Jews' Next Dor

Congregation Beth David's Young Adult Group for Jewish 20 & 30 Somethings

Teshuvah Tips and Tricks

Posted by challahbackgirl on October 6, 2008

Here are Teshuvah Tips and Tricks from Rabbi Schonbrun’s drash on Shabbat Shuva.

Teshuvah Tips and Tricks

The Mistakes We Make: We all make mistakes. Almost every day we do things that we really don’t want to be doing. It’s a fascinating phenomenon.

When was the last time you had the following experience? You were confronted with the opportunity to do something that you perceived as being wrong, something you clearly did not want to do; but a funny thing happened on the way to Yom Kippur. The very act that you didn’t want to do, you did anyway. Fascinating. Before you did it, you knew it was a mistake and you didn’t want to do it. While you were doing it, you knew it was a mistake and you didn’t want to be doing it, and after the fact you looked back in wonderment. Not feeling very good about yourself, you pondered, “Why did I do that?”

The answer is this: We are all geniuses, every one of us. When it comes to our ability to rationalize, the Einstein in all of us begins to surface. We are capable of the most convincing bits of intellectual dexterity, temporarily tying our minds in one convoluted not after another thereby enabling ourselves to do what we feel like doing instead of what we really want to do.

This is the root of many of the mistakes we make in life. We all want to do what’s right. Only sometimes we rationalize and do what we feel like doing instead.

Teshuvah is an animated technique for locating the rationalizations that lie at the root of our mistakes: recognizing them, dealing with them and eliminating them.

Four Steps to Teshuvah* – Four Steps to Greatness:

1. Regret (charata):  Regret, as opposed to guilt, is that state of vexation in which one feels a sense of loss. If you misplace your wallet with a thousand dollars in it, you feel regret, not guilt. You have lost something of value. In our striving for growth we must first see that our mistakes in life have resulted in the loss of something we deem to be dear and important.

2. Abandonment (azivah): As General Schwarzkopf once put it, “Gentleman, all I can say is we identified the target in question and it no longer exists.”

Rationalization is the enemy and azivah is an internal mission of search and destroy. I lost my wallet, or worse yet, I lost a friend; now how do I avoid repeating the same mistake? Once you feel the loss it’s then time to set out on a personal mission of search and destroy. You must identify the rationalization, see what it was that enticed you into that cerebral snare and understand the basic untruth that is the nucleus of rationalization. Now you must issue a cease and desist order. Stop the rationalization and put a halt to the action it sanctioned.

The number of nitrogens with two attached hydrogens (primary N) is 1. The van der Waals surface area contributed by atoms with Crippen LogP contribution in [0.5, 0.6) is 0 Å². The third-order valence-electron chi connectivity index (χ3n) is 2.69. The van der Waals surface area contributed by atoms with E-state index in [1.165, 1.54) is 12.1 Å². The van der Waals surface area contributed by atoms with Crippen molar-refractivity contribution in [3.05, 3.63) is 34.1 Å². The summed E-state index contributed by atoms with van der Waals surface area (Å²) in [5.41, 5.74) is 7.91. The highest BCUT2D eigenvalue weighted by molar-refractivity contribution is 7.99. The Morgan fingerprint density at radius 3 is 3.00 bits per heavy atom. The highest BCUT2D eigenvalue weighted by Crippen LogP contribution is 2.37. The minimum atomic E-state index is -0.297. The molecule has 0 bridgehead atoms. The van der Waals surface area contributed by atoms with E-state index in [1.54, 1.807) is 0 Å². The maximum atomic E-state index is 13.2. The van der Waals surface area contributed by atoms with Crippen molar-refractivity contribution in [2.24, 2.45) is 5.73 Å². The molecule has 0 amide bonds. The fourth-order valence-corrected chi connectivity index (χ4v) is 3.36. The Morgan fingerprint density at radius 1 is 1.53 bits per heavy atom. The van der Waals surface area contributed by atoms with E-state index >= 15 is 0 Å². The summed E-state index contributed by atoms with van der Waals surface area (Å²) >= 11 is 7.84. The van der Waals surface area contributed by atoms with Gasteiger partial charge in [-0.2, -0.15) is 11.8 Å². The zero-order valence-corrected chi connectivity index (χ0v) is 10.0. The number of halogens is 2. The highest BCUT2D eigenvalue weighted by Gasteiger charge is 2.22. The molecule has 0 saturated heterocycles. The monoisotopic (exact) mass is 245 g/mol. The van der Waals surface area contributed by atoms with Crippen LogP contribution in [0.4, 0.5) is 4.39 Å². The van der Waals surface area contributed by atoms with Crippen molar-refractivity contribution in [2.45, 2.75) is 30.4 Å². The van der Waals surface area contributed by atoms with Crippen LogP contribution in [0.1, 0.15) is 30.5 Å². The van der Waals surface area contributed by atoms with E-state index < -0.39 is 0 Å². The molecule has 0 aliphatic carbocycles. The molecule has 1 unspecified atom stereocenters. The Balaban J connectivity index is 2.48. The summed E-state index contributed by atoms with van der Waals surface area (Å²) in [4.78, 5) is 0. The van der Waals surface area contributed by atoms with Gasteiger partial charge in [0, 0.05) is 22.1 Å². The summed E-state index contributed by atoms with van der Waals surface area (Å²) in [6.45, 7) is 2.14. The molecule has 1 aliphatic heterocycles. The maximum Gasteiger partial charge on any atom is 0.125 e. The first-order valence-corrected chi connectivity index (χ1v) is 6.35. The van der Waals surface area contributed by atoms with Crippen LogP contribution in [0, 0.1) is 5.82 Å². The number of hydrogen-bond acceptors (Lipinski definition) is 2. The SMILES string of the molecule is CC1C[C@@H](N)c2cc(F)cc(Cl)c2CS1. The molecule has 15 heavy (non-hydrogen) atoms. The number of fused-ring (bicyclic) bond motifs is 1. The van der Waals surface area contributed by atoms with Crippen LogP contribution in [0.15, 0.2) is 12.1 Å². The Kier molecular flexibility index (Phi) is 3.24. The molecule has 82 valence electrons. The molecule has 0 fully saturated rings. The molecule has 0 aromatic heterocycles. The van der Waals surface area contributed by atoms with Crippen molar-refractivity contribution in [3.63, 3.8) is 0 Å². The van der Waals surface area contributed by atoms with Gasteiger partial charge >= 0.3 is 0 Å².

3. Confession (Viddui):  In other words, “Now go and say you’re sorry.” There is perhaps no greater torture in a child’s mind than being told he has to apologize… Because when you verbalize your regret it makes every¬thing all too real, like being on a darkened stage with the spotlight on you. There is no escape. The truth about your actions and their hurtful consequences are laid bare for all to see when you utter those simple words: “I’m sorry. I feel awful about what I did, it won’t happen again. I promise.”

4. Resolve (kabalah): Say what you mean, “I’m sorry,” and mean what you say, “It won’t happen again.” With this final act of commitment never to repeat the same mistake, you have come full circle. You have returned.

If a friend comes to you and you see that she sincerely regrets what she did, understands her mistake, wishes it had never happened and with a heavy heart apologizes and pledges never to repeat it, would you not be immediately forgiving?

Practical Application: One of the pitfalls inherent in Yom Kippur is “biting off more than you can chew.” I would therefore like to offer some practical suggestions:

1. Look at your life in terms of three spheres of relationships: one with yourself, one with God, and one with other people. Then, make a list of five mistakes you have made in each sphere and rank them from most to least serious.

2. Take your list with you to synagogue on Yom Kippur and plan a strategy for the day. For example: On Yom Kippur night you will take one of your top three mistakes through the four-step teshuvah process.* During the morning service, you will concentrate on the next two, and so on. Pacing yourself will make this process easier. And if you don’t make it through your whole list this year, there is always next year. (Regarding mistakes where you have hurt or wronged another person, it is most appropriate to ask that person for forgiveness before Yom Kippur)

3. Keep your list of mistakes in a private place, but make sure you won’t lose track of it. You should try to review this list for fifteen minutes once a month.

4. Remember that teshuvah is a unique mitzvah. With other mitzvot (commandments) if you are lacking part of the mitzvah, you lack the whole thing. An esrog and a lulav are made up of four species, but if you are missing one, it is as if you have nothing. With regard to teshuvah, every effort you make and every step you take brings you closer to where you want to be. No one can ever take away a step of progress, a step of growth or a step toward greatness. Shimon Apisdorf, Rosh Hashanah, Yom Kippur Survival Kit


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